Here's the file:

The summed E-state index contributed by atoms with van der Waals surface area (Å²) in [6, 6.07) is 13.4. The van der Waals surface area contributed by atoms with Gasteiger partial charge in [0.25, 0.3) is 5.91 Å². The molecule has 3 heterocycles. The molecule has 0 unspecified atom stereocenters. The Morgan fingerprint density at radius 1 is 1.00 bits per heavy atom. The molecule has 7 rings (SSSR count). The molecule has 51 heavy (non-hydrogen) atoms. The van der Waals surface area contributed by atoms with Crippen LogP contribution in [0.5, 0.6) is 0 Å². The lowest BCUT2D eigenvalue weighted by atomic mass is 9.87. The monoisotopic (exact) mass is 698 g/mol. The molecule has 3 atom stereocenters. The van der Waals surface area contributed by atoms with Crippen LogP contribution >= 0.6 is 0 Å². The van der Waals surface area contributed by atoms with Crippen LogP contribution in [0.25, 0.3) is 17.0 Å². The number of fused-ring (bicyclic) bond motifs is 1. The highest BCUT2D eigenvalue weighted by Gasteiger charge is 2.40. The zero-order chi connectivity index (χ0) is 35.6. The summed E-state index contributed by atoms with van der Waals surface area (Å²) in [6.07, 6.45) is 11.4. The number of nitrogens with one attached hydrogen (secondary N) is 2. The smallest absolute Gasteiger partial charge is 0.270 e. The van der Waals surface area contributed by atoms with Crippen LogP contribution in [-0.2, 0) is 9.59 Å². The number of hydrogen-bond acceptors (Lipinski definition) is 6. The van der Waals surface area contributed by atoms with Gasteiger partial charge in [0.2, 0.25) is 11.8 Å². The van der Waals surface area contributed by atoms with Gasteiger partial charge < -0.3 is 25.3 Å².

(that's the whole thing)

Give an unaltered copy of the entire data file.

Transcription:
The summed E-state index contributed by atoms with van der Waals surface area (Å²) in [6, 6.07) is 13.4. The van der Waals surface area contributed by atoms with Gasteiger partial charge in [0.25, 0.3) is 5.91 Å². The molecule has 3 heterocycles. The molecule has 0 unspecified atom stereocenters. The Morgan fingerprint density at radius 1 is 1.00 bits per heavy atom. The molecule has 7 rings (SSSR count). The molecule has 51 heavy (non-hydrogen) atoms. The van der Waals surface area contributed by atoms with Crippen LogP contribution in [0.5, 0.6) is 0 Å². The lowest BCUT2D eigenvalue weighted by atomic mass is 9.87. The monoisotopic (exact) mass is 698 g/mol. The molecule has 3 atom stereocenters. The van der Waals surface area contributed by atoms with Crippen LogP contribution >= 0.6 is 0 Å². The van der Waals surface area contributed by atoms with Crippen LogP contribution in [0.25, 0.3) is 17.0 Å². The number of fused-ring (bicyclic) bond motifs is 1. The highest BCUT2D eigenvalue weighted by Gasteiger charge is 2.40. The zero-order chi connectivity index (χ0) is 35.6. The summed E-state index contributed by atoms with van der Waals surface area (Å²) in [6.07, 6.45) is 11.4. The number of nitrogens with one attached hydrogen (secondary N) is 2. The smallest absolute Gasteiger partial charge is 0.270 e. The van der Waals surface area contributed by atoms with Crippen LogP contribution in [-0.2, 0) is 9.59 Å². The number of hydrogen-bond acceptors (Lipinski definition) is 6. The van der Waals surface area contributed by atoms with Gasteiger partial charge in [0.2, 0.25) is 11.8 Å². The van der Waals surface area contributed by atoms with Gasteiger partial charge < -0.3 is 25.3 Å².